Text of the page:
Introduction: (WiFi) Mood Lamp

In this Instructable, I will show you how to build a very easy and cheap mood lamp. The lamp can be upgraded with RGB LEDs and a WiFi-compatible microcontroller.


  • 4 Led's: red, yellow, green and blue (alternatively: two rgb Led's)
    • The more Led's the brighter the lamp
  • USB Cable
  • 3D Printer
  • 3,5mm Acrylic (can be thicker or thinner)
  • Wemos d1 mini (not necessary if you don't need a WiFi controlled lamp)

Step 1: 3D Printed Frame

First of all, you need a frame for the acrylic squares.

For this, you can print the attached file. This frame is extremely weak but will gain stability with the next steps. This means you have to be careful.

If everything worked fine with the print you will be able to insert the acrylic squares (step 2) without problems. For the case that something breaks don't worry it also works with one leg less.

Step 2: The Acrylic Squares

Once the frame is printed you can start cutting the acrylic. In the end they need to be 50mm x 50mm therefore cut them a little larger and remove the rest with a file and a grinder. If you use a mitre fence it's easier to grind a good square.

To avoid gaps between the frame and the squares frequently try to insert them into the frame.

As soon as the squares have a perfect size take some sandpaper and make both sides mat.

Make five of them, one for each side except the bottom.

Step 3: Assemble the Frame and the Acrylic Squares

All you need for this is some glue and your previously produced parts.

Add glue on the sides and set them into the frame. Once the glue dried the frame gained a lot of rigidity.

If your frame lost one of the four legs you can easily fix this with some glue now. Mine lost one too and you can't see any difference.

Step 4: Time for a Base

The only thing you have to do is to print the attached .stl file with the tile "Base.stl" and fix the LEDs with hot glue.

Step 5: Wiring and Assembly

The power source is a 5V USB cable. This means you can put two LEDs in series. To do this you have to solder the 5V (USB) to the anode of one Led, the cathode is connected to the anode of the second Led. The second Led's cathode has to be soldered to GND (USB). Don't forget to solder a 10Ω resistor between the cathode or anode and the USB cable.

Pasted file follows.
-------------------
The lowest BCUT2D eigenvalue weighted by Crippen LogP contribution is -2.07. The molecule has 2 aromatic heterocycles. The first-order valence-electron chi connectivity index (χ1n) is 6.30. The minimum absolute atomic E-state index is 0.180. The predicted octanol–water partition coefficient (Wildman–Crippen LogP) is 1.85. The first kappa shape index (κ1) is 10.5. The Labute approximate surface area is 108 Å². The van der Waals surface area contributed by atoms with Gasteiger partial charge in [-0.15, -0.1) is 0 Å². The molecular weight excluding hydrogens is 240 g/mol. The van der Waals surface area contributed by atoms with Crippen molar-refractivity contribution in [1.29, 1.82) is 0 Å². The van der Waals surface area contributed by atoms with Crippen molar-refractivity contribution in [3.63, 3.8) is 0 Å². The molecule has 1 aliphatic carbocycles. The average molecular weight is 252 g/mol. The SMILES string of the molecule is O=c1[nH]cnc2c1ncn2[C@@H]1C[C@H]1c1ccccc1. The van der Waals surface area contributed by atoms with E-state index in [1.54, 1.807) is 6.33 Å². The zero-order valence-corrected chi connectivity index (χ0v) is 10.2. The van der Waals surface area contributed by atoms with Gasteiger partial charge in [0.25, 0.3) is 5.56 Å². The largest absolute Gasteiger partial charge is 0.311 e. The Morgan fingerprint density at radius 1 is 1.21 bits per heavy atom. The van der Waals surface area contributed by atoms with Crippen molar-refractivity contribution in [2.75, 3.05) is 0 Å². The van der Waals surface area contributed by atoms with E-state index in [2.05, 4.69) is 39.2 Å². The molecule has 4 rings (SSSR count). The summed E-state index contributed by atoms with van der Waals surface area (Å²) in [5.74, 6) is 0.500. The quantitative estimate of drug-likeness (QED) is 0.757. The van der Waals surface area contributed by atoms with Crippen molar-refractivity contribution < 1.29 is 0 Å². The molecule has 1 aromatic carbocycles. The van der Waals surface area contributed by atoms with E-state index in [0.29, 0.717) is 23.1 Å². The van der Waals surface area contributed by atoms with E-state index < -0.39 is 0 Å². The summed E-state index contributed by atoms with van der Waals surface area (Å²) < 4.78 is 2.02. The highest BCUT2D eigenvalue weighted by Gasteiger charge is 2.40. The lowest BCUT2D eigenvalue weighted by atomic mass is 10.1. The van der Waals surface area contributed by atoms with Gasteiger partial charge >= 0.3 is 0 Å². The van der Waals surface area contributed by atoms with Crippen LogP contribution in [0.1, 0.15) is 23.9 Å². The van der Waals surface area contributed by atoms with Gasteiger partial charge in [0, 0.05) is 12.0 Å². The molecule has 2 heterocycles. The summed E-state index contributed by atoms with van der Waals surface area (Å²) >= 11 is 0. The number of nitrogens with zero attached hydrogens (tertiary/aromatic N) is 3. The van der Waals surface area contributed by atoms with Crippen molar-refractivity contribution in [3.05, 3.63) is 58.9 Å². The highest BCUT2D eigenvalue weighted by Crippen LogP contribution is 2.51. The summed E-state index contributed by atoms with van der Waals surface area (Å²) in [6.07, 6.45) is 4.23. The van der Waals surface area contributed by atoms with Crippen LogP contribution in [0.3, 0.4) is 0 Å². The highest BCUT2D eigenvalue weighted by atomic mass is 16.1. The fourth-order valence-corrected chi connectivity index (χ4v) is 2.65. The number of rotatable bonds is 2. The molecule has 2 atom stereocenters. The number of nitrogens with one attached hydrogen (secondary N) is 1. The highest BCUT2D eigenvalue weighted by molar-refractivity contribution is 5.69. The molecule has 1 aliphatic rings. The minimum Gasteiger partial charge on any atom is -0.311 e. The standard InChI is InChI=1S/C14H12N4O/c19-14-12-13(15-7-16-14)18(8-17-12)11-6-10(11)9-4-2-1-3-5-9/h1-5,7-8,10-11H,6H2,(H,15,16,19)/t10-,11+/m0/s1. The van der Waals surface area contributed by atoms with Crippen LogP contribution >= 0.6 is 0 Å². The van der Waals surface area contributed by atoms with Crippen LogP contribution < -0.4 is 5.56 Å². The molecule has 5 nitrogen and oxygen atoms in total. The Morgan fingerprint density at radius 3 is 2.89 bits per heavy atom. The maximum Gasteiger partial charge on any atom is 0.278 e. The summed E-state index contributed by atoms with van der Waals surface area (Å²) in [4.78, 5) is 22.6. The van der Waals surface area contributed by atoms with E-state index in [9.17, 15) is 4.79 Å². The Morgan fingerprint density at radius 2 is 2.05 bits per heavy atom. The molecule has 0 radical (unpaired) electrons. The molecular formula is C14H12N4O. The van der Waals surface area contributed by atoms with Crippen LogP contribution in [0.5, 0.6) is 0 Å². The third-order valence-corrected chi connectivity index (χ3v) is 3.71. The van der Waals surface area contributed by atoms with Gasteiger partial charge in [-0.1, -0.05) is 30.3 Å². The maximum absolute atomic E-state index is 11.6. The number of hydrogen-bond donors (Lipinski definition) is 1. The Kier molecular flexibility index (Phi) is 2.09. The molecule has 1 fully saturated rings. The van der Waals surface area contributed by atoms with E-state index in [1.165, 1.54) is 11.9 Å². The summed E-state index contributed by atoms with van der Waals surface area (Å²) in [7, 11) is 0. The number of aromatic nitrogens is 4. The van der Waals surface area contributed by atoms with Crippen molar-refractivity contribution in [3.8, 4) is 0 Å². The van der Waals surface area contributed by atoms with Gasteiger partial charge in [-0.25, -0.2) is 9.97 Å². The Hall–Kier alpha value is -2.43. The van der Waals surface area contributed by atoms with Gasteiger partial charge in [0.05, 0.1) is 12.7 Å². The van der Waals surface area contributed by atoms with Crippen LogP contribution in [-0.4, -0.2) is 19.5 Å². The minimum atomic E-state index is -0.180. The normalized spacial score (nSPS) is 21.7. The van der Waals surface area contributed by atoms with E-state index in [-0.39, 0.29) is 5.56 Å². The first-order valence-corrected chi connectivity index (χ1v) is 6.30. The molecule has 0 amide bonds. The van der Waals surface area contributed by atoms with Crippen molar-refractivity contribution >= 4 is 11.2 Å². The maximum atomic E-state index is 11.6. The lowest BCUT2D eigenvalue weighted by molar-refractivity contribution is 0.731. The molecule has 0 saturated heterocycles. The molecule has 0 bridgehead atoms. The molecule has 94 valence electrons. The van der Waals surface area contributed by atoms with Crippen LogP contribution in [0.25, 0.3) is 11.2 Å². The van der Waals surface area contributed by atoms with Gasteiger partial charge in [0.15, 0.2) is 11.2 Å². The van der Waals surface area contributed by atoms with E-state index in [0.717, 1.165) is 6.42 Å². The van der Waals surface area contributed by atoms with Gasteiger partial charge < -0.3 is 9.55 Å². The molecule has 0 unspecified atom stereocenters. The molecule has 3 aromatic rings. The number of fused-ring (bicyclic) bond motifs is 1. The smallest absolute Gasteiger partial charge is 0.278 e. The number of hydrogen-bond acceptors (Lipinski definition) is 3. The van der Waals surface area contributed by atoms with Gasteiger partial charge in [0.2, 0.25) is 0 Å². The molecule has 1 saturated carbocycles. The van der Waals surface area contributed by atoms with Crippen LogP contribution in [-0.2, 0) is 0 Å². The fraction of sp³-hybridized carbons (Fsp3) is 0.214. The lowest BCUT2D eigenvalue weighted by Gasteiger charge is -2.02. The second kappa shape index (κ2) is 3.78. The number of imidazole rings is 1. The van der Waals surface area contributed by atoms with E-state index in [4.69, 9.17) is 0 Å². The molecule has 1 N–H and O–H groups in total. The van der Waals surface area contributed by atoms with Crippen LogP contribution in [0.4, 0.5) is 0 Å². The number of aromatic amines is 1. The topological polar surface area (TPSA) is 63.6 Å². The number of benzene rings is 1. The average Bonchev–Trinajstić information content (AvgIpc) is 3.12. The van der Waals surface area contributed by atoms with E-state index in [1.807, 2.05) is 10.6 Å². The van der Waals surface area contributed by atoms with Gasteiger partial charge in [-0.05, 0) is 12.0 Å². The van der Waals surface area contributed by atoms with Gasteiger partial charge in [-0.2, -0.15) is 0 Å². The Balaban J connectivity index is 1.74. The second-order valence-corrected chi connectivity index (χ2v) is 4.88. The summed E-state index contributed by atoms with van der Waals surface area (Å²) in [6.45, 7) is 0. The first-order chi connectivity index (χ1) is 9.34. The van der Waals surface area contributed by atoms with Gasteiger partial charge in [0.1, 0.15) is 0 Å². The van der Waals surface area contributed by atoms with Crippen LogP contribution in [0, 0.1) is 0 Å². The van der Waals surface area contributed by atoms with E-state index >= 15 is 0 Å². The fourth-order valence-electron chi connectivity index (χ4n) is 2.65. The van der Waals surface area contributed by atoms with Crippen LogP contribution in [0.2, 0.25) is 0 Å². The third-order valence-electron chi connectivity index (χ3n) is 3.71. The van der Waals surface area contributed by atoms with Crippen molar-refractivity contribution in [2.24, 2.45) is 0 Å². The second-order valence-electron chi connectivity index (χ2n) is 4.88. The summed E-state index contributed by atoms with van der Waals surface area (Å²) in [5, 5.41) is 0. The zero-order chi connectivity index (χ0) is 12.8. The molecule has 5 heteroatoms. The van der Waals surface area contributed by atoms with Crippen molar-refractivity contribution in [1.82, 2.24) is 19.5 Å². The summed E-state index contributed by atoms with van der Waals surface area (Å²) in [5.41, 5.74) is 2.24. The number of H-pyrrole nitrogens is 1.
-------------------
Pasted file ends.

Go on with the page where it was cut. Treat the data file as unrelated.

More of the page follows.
Redo this for the second Led pair and the soldering is finished.

Now it's time to add the frame with the acrylic. Stick them in the grove on the base. My suggestion is not to glue it for the case that one Led have to be replaced.

Step 6: You Want More? Use Rgb Led's and WiFi

Replace the single color LEDs with RGB LEDs. To control the LEDs I use a Wemos d1 mini with WiFi.

Use hot-glue to fix the d1 mini inside the base. Although space is limited the microcontroller fits good.

Connect digital (PWM) pins to the Anode(s) to control colors and GND to the cathode(s). The pin for blue is connected to "RX", green to "D1" and red to "D2" but with a 50Ω resistor.

An additional feature is a nearly invisible touch switch to reset the d1 mini if it disconnects from your WiFi. The switch is also used to stop the RGB rainbow mode.

The switch itself is simply one wire connected to +3.3V and a second one to the analog input pin. If a finger touches both wires the analog pin detects a higher value which can be used to restart the controller and to stop the RGB mode. Heat two wires with a soldering iron and stick them through the base (first image).

Step 7: The Code and Control System

To connect the controller with the WiFi you need to open the code and fill in your WiFi name and password. Then upload the sketch and copy the link which will show up and paste it in your browser. It's important that the device is connected to the same WiFi network.

If you plug in the controller it will automatically connect to the network. As soon as the connection is online the lamp blinks three times.

To be honest I'm not very happy with my code because the whole WiFi topic is very new to me but I really wanted to use it for this project. If you have a better code I would be very happy to improve my own one with yours.

Step 8: Code Alternativ: "Blynk"

The fact that my code is far away from perfect this is a good alternative but requires to download the Blynk app.

If you want to use Blynk than upload the given code which is freely available on the internet. Open the sketch type in your WiFi name, password, and the authentification code Blynk gives you. But first, install the Blynk library with the library manager in the Arduino IDE. Then you can configure buttons, switches, and a lot more in the app.

The pin configuration is GP4 for red, GP5 for green, and GP3 for blue.

For the case of problems, you can reread everything here.

Lighting Challenge

Participated in the
Lighting Challenge